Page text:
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Blackhawks’ 2010 Stanley Cup parade showed hockey was on the map again

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The parade vindicated feelings of a fan base that had been waiting for a team to capture its attention.

Blackhawks Victory Parade in Chicago Photo by Will DeShazer/Chicago Tribune/Tribune News Service via Getty Images

I’ve never seen this many people in one place in my entire life.

Those were my first thoughts as I walked up the steps from Millennium Station to the corner of Randolph Street and Michigan Avenue on the morning of June 11, 2010.

That thought was all I could muster for a few minutes, stunned by the enormity of the crowd in The Loop. The crowd was lined up for blocks, 15 or 20 people deep in most spots. There was barely anywhere to walk. There wasn’t much else to see other than people.

Then another thought jumped to the front of my mind: everyone was wearing Blackhawks gear.

“Of course they were! It was a parade for the Blackhawks Stanley Cup victory!” Yeah, I get that. But in order to fully grasp how crazy it was to see that many hockey fans gathered in one space, you must understand how irrelevant and anonymous the Blackhawks were five years prior.

Here’s an incomplete list of things that were different about Blackhawks fandom only five years before to that massive parade:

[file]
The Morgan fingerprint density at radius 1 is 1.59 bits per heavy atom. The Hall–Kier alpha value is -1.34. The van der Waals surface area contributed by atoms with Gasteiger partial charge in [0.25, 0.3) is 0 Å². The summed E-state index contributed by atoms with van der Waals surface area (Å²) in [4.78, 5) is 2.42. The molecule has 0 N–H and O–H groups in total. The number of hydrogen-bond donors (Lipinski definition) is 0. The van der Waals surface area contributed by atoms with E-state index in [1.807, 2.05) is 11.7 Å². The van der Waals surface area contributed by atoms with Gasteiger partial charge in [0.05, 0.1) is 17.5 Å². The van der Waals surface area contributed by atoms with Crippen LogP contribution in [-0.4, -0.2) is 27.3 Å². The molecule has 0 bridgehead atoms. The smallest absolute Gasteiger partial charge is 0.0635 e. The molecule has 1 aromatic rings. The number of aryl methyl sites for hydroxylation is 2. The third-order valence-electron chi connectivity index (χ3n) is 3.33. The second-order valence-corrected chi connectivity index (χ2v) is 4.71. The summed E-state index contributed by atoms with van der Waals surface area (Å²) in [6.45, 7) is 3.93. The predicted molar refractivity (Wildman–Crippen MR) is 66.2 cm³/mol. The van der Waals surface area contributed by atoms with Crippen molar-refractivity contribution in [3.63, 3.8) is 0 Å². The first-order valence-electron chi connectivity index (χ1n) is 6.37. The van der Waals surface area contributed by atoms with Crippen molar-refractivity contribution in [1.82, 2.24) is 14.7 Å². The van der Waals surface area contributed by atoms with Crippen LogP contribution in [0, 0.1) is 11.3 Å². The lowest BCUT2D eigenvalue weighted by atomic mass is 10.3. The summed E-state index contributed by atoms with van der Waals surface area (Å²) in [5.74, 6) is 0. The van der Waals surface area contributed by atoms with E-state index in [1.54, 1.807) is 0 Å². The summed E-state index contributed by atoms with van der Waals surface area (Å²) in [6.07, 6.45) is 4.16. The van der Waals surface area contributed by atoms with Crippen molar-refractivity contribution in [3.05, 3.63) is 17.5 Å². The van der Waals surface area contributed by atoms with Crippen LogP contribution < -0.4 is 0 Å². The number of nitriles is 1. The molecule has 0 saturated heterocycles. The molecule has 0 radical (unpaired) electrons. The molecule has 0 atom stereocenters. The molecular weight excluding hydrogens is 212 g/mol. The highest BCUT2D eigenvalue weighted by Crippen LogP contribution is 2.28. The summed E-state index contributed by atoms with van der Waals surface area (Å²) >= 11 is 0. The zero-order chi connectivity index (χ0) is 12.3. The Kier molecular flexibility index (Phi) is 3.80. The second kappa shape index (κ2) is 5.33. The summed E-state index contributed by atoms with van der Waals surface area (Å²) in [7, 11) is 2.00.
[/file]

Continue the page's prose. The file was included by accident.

• It was virtually impossible to find Blackhawks fan gear outside the United Center or the HawkQuarters store downtown. Local sports stores barely carried anything.
  • The only way to watch Blackhawks home games was to be there, because local broadcasts were blacked out.
  • The fan convention didn’t exist.
  • Every time the Red Wings came to town, Detroit fans would overrun the United Center, similar to the way that Blackhawks fans do in virtually every road arena now.
  • Speaking of attendance, Chicago ranked 29th of 30 teams during the 2005-06 season, averaging just 13,318 fans per night.
  • Keeping up-to-date on Blackhawks news was extremely difficult because the majority of media outlets (both local and national) mostly ignored the team.

And yet, five years later, The Chicago Tribune estimated two million people crammed The Loop on a sweltering summer morning to watch the Blackhawks parade the Stanley Cup through the city. I don’t have the words to adequately summarize the scope of this transformation — it’s beyond description.

The 2013 and 2015 Stanley Cup victories established Chicago’s dominance of the sport in that decade and cemented their run as one of the greatest the NHL has seen. But that 2010 Cup was different. Not only did it end a 49-year championship drought, but it also vindicated the feelings of a fan base that had been waiting for a team to capture its attention again. It was a reward for sections of the fan base that felt neglected and ignored as the team went from the highs of the early 1990s to the miserable depths of the early 2000s — not to mention an entire season erased by a lockout.

But it was important for the new fans as well. Confirming the Blackhawks’ revival in Chicago — and across the entire sports scene — wasn’t just about mending old fences, it was also about creating a new generation of fans to ensure the Blackhawks would remain a prominent fixture in a city that always adores its sports teams but especially when they’re winning. That Chicago’s lengthy home sellout streak has remained intact through 2020 despite multiple seasons without playoff games is testament to the new foundation the franchise has built.

But so much of that foundation came from the 2010 team, a group that took nearly a decade to assemble before the salary cap broke it apart two weeks after the parade ended. The “One Goal” had been accomplished, though: a Stanley Cup had been captured, firmly placing hockey back on the sports map in Chicago.